15. Snake Says:
    July 27th, 2010 at 11:24 pm

    @Russ Edwards - Run it on X-Box? Oh gosh no! NASCAR has the 18-34 demographic figured out. It’s called Drive For Diversity.

    @Jonathan - A fan since 2004, huh? WOW! That’s a long time. Right about the time NASCAR’s popularity went in the toilet because it turned into the WWE. It’s hard to knock a fellow NASCAR fan, but your opinion is based on a sport that exists today, not what made it great prior to that.

    Fixing the sport is so easy, only a France couldn’t figure out how to do it. Stop being ashamed of the fans that supported your rise to glory so they stop telling their 18-34 y/o childrend that it sucks.

    Lose the Sports Entertainment mentality. It wasn’t broke ’til ya tried to fix it. Ditch the Lucky Dog (what an abortion), debris cautions, the COT and the Chase. Those things didn’t exist when the sport was gaining popularity and when they came about, the decline turned into a free fall.

    Racing is racing. If someone is good enough to lap the field 3 times, real race fans will watch. It happened many times right up until the 90s. And if you’re looking for exciting, how about guys with big early leads getting run down at the end. Those things will happen if you let the race play out on it’s own. No other sport needs to interfer with the competition to make it exciting. NASCAR doesn’t either and the fact that they do is driving fans away.

  16. edward Says:
    July 28th, 2010 at 7:15 am

    It’s not Racing
    Having watched most of the races in all three series this season, it is easy to say that NASCAR is anything but racing. Door to door battles throughout the field are almost non-existent. Hey, this is points racing after all. Drivers come in off the track being happy they finished twelfth and can’t wait to go shower and head home. Owners continue to struggle examining why their cars aren’t going that fast. The cars are fast but drivers are not. The ability of drivers to hang a car on the edge is a thing of the past. Drivers do not race anymore but rather just drive around until the last 15 lap’s then racing begins. Driving half way across the country to watch 15 laps of racing is just not in my plans anymore. Watching the race on television is a snore. I tune in the last 15 laps.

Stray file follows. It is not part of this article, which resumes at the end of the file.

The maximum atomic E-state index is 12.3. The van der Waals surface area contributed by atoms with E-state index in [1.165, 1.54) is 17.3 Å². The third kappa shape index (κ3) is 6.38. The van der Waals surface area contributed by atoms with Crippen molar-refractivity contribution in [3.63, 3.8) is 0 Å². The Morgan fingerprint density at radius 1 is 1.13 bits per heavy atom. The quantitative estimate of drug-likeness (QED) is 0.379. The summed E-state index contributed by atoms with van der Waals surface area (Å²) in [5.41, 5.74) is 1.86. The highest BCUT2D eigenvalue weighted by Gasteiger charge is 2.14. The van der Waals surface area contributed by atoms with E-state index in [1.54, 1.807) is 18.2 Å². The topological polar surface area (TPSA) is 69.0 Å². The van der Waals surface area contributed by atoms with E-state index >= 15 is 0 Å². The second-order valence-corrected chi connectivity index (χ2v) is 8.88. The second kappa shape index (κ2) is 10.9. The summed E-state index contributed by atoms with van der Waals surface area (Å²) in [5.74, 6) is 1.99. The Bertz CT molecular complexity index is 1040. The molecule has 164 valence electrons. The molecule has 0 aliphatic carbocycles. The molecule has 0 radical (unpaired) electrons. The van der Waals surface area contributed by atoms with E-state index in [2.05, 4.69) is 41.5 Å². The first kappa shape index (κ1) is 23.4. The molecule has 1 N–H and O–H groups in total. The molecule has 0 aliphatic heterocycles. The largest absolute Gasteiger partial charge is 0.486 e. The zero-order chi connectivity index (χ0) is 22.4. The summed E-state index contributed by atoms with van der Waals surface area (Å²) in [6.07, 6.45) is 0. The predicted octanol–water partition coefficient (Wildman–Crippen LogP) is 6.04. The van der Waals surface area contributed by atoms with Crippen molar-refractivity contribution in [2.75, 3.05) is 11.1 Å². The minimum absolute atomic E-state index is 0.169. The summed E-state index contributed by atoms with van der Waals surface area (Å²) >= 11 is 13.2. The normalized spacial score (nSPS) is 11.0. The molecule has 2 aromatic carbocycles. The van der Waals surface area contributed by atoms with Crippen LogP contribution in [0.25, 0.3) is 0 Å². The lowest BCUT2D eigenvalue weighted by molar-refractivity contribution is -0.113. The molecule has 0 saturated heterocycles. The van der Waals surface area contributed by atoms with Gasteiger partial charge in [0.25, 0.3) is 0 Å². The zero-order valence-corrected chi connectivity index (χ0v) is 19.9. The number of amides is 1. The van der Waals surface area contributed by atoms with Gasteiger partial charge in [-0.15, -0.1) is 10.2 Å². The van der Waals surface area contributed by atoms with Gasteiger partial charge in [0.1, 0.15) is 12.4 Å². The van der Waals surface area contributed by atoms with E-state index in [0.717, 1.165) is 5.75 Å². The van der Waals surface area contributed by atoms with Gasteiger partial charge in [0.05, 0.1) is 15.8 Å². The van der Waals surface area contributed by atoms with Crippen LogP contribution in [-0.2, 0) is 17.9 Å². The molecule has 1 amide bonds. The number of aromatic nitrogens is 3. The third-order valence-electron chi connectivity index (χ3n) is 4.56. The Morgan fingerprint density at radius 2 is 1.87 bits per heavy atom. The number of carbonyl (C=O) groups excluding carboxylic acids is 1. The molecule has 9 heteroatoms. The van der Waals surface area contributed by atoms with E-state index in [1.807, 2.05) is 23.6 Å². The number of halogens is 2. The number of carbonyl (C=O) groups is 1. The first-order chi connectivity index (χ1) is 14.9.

I thought this was stock car racing. Muscle cars that were simple, tough, fast and represented America’s finest automotive product are also a thing of the past. What are on the track now are race cars or what are now becoming slot or iroc cars. Everything looks the same and has no personality. Come to think of it, drivers also lack personality. The sport is controlled by a clueless dictator who continues to put his dirty finger prints on issues that should be left as is. The media is making the sport so spit and polish that they have created a utopian atmosphere all but forgetting that nothing is perfect. If I want to watch individuals who just drive I’ll go to the highway. At least there we get to watch passing. My seat at Indy will be empty.

  17. Ritchie Says:
    July 28th, 2010 at 7:16 am

    Half Full.

    I like Indy. I really like the 4 corners. It just needs to be wider. The next time someone builds a track, rather that another 1.5mi “D” oval. Build a wider Indy type track. With no grass near the racing surface.
    And the new car kinda sucks. Should go back to no aero and skinny tires.